“Tychicus, the dear brother and faithful servant in the Lord, will tell you everything, so that you may know how I am and what I am doing. I am sending him to you for this very purpose, that you may know how we are and that he may encourage you.” (Ephesians 6:21-22)
…they sailed back to Antioch where they had been committed to the grace of God for the work they had now completed. On arriving there, they gathered the church together and reported all that God had done through them and how he had opened the door of faith to the Gentiles. (Acts 14:26-27)
Our international accountability structure includes:
- Quarterly reports based on the topics mentioned above.
- Occasional site visits by regional leadership staff
- Site visits by Worldlink US or UK staff
- Review by local contacts
- Significant pre-partnership analysis, prayer and research (getting the right people and commitments at the start means better relationships down the road)
Partnerships are like a marriage if you keep your eyes open beforehand and both sides are committed to Jesus, there is less likelihood of failure, difficulty and conflict.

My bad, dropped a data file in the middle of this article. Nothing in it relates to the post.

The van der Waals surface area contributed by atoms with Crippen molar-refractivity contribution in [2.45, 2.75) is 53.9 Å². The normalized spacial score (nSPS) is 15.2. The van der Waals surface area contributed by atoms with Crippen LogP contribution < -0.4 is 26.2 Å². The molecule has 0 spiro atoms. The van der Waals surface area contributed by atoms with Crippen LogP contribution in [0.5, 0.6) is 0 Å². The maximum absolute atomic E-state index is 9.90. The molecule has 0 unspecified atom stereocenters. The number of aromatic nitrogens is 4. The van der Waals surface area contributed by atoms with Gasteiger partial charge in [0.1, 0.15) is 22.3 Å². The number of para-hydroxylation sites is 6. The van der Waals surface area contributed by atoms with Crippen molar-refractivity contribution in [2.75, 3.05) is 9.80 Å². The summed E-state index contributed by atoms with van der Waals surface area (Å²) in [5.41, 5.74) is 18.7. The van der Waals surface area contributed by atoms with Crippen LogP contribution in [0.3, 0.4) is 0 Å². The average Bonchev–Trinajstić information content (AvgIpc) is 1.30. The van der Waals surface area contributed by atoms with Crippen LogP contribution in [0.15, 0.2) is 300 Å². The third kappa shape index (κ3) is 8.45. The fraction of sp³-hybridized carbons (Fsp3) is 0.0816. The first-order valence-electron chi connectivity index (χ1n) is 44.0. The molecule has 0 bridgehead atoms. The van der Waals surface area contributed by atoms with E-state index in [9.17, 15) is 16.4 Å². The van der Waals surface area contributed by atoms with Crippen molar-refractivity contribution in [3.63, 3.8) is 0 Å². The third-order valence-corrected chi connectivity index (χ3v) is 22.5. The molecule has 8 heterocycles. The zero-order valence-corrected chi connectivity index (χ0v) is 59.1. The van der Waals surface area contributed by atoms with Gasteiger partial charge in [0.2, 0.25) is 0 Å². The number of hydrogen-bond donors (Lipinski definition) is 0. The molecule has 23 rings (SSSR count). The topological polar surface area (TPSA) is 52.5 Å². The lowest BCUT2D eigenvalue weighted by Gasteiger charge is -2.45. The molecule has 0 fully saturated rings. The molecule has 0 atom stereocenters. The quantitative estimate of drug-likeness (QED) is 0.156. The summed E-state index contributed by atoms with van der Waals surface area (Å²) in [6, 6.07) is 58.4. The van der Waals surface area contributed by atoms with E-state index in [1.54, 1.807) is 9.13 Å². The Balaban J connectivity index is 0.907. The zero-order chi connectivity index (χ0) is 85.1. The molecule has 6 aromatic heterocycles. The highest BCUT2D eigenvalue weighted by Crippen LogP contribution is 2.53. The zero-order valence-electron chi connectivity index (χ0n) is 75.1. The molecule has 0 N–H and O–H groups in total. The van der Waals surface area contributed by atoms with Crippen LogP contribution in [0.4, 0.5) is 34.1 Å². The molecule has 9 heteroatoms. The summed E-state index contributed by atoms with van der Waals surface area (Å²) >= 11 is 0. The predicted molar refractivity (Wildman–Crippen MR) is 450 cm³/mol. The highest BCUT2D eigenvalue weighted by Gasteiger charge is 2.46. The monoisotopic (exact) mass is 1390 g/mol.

How does Worldlink address the problem of Dependency?
First, by acknowledging that we are all dependent on something or someone. Every right-minded Christian will acknowledge we are dependent on God. The question is not whether or not we, our indigenous missionary partners, or anyone else is dependent, but rather “upon who or what are we dependent?”
Worldlink’s international partners, as well as our staff, look to God rather than people for sustenance. We are constantly watching our interactions to make sure we support their ministry goals rather than dictate Western solutions to local concerns.
It is popular to talk about the “three-selfs” in the global church:
Worldlink believes that when the first two are true and healthy, the third is not much of an issue.
How can I help Worldlink and its indigenous missionary partners?
- Pray without ceasing Use the monthly Prayerlink as your guide. You will receive your copy in your email box today.
- Be extravagantly generous in your donations. The opportunities we have to reach people for Christ far outpace the funds that we currently have. If you are led, any generous gifts would be incredibly helpful. Click here to support an Indigenous Missionary. (Remember that 100% of funds sent for Indigenous Missionaries go to that missionary).
- Become a Worldlink advocate If you agree with what you've read about Worldlink, pass it along. Tell others of the amazing things God is doing and the amazing ways they can join you and make an immediate and eternal difference in the lives of people in some of the world's hardest places.